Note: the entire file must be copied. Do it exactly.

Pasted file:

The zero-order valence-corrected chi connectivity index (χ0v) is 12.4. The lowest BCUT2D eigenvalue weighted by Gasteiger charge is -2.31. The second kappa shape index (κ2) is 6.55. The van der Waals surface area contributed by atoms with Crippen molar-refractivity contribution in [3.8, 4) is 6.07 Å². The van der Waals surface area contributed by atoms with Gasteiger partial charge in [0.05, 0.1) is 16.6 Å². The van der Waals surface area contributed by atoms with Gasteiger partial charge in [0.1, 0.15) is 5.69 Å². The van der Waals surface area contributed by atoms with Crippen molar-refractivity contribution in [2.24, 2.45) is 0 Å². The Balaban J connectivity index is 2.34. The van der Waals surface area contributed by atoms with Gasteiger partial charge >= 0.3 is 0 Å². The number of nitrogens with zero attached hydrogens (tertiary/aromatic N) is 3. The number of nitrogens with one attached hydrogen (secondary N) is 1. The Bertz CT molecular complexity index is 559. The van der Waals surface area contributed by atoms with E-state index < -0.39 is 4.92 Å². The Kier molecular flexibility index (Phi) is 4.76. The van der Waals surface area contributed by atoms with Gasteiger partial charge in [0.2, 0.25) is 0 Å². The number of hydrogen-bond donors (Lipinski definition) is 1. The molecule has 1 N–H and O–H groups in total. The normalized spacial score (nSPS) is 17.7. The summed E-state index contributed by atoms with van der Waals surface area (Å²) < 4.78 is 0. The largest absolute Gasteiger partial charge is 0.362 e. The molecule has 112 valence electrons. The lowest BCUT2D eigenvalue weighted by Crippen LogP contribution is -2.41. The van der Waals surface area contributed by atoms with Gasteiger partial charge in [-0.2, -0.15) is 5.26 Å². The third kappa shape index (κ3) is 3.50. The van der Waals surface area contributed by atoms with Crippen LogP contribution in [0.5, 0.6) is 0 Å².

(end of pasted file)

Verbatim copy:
The zero-order valence-corrected chi connectivity index (χ0v) is 12.4. The lowest BCUT2D eigenvalue weighted by Gasteiger charge is -2.31. The second kappa shape index (κ2) is 6.55. The van der Waals surface area contributed by atoms with Crippen molar-refractivity contribution in [3.8, 4) is 6.07 Å². The van der Waals surface area contributed by atoms with Gasteiger partial charge in [0.05, 0.1) is 16.6 Å². The van der Waals surface area contributed by atoms with Gasteiger partial charge in [0.1, 0.15) is 5.69 Å². The van der Waals surface area contributed by atoms with Crippen molar-refractivity contribution in [2.24, 2.45) is 0 Å². The Balaban J connectivity index is 2.34. The van der Waals surface area contributed by atoms with Gasteiger partial charge >= 0.3 is 0 Å². The number of nitrogens with zero attached hydrogens (tertiary/aromatic N) is 3. The number of nitrogens with one attached hydrogen (secondary N) is 1. The Bertz CT molecular complexity index is 559. The van der Waals surface area contributed by atoms with E-state index < -0.39 is 4.92 Å². The Kier molecular flexibility index (Phi) is 4.76. The van der Waals surface area contributed by atoms with Gasteiger partial charge in [0.2, 0.25) is 0 Å². The number of hydrogen-bond donors (Lipinski definition) is 1. The molecule has 1 N–H and O–H groups in total. The normalized spacial score (nSPS) is 17.7. The summed E-state index contributed by atoms with van der Waals surface area (Å²) < 4.78 is 0. The largest absolute Gasteiger partial charge is 0.362 e. The molecule has 112 valence electrons. The lowest BCUT2D eigenvalue weighted by Crippen LogP contribution is -2.41. The van der Waals surface area contributed by atoms with Gasteiger partial charge in [-0.2, -0.15) is 5.26 Å². The third kappa shape index (κ3) is 3.50. The van der Waals surface area contributed by atoms with Crippen LogP contribution in [0.5, 0.6) is 0 Å².